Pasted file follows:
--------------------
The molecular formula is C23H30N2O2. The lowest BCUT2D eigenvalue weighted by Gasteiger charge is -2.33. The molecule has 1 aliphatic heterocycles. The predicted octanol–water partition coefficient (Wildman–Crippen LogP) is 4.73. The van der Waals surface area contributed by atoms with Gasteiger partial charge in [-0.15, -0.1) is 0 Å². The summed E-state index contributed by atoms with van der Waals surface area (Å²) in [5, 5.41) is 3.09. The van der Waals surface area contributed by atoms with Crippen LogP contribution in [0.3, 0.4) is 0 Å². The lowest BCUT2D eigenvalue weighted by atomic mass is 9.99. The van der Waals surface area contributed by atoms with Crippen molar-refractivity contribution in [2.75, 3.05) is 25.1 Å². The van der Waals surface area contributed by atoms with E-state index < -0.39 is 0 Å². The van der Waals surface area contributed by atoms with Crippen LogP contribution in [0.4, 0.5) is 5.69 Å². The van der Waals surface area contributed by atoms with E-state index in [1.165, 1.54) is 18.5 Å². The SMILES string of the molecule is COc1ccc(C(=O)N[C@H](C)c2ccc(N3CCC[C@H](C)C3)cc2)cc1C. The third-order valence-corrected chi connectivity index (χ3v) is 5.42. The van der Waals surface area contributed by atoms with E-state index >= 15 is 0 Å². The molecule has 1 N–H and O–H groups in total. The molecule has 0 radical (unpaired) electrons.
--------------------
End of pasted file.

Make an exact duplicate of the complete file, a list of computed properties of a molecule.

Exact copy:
The molecular formula is C23H30N2O2. The lowest BCUT2D eigenvalue weighted by Gasteiger charge is -2.33. The molecule has 1 aliphatic heterocycles. The predicted octanol–water partition coefficient (Wildman–Crippen LogP) is 4.73. The van der Waals surface area contributed by atoms with Gasteiger partial charge in [-0.15, -0.1) is 0 Å². The summed E-state index contributed by atoms with van der Waals surface area (Å²) in [5, 5.41) is 3.09. The van der Waals surface area contributed by atoms with Crippen LogP contribution in [0.3, 0.4) is 0 Å². The lowest BCUT2D eigenvalue weighted by atomic mass is 9.99. The van der Waals surface area contributed by atoms with Crippen molar-refractivity contribution in [2.75, 3.05) is 25.1 Å². The van der Waals surface area contributed by atoms with E-state index < -0.39 is 0 Å². The van der Waals surface area contributed by atoms with Crippen LogP contribution in [0.4, 0.5) is 5.69 Å². The van der Waals surface area contributed by atoms with E-state index in [1.165, 1.54) is 18.5 Å². The SMILES string of the molecule is COc1ccc(C(=O)N[C@H](C)c2ccc(N3CCC[C@H](C)C3)cc2)cc1C. The third-order valence-corrected chi connectivity index (χ3v) is 5.42. The van der Waals surface area contributed by atoms with E-state index >= 15 is 0 Å². The molecule has 1 N–H and O–H groups in total. The molecule has 0 radical (unpaired) electrons.